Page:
The criterion for determining whether or not two data may be used in subsequent stages of a pipelined, parallelized application, as discussed above, may be whether the two data are simultaneously alive. In such a case, the data are said to “interfere” with each other. That is, if two data interfere with each other, they may need to both be passed on through the data pipe. FIG. 4 shows a concatenated CFG of the pipelined, parallelized stages of FIG. 2B. One way of determining whether or not there may be interference between data may be to traverse all possible paths of the concatenated CFG of FIG. 4. However, a na´ve traversal of the concatenated CFG of FIG. 4 may result in paths that may never occur, such as that shown by the heavy arrow in FIG. 4. The result of this may be that data that in reality may not interfere may be found to interfere.
To solve this problem, embodiments of the invention may use a procedure illustrated by the flowchart of FIG. 5. Blocks 51 and 52 form what may be considered to be a first component of the procedure of FIG. 5. In block 51, for each live object, v, a new object v′ may be defined immediately following the point in the CFG at which v is first defined. Then, in block 52, each of the newly-defined object (e.g., v′) may substituted for the occurrences of the original objects (e.g., v), in subsequent stages. Using the example of FIG. 2A, the modified CFG of FIG. 6 may be obtained (prior to separation into stages) when blocks 51 and 52 of FIG. 5 are applied.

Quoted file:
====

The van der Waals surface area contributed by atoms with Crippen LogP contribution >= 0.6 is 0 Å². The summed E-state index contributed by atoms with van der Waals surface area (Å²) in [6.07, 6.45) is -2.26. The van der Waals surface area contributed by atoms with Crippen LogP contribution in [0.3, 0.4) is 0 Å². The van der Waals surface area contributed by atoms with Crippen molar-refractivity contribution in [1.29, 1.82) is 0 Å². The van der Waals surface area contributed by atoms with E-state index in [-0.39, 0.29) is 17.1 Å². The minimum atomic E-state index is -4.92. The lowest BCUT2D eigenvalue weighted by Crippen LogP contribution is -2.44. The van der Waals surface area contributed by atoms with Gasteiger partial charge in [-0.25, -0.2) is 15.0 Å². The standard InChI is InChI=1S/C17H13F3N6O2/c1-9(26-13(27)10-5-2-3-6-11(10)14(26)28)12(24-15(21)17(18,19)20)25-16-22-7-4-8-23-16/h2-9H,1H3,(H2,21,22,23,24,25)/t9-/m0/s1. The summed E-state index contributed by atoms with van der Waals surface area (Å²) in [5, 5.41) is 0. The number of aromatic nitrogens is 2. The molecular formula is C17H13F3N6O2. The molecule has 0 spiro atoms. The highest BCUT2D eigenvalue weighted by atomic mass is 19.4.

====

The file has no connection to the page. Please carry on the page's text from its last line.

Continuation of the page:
Continuing with the procedure of FIG. 5, blocks 53 and 54 together may be considered to form a second component of the procedure, which may be used to compute a correct interference relationship between live objects over the concatenated CFG of the stages, without impossible paths (as discussed in connection with FIG. 4, above). In block 53, an interference relationship may be determined between the various newly-defined objects (e.g., u′ and v′) for the live objects (e.g., u and v). If it is determined that two newly-defined objects interfere, then their corresponding live objects may also be determined to interfere in a final interference graph (to be discussed further below). In block 54, if there is a path from a use of one newly-defined object (e.g., v′) to a definition of another newly-defined object (e.g., u′), then the corresponding live objects (e.g., u and v) may be determined to interfere in the final interference graph.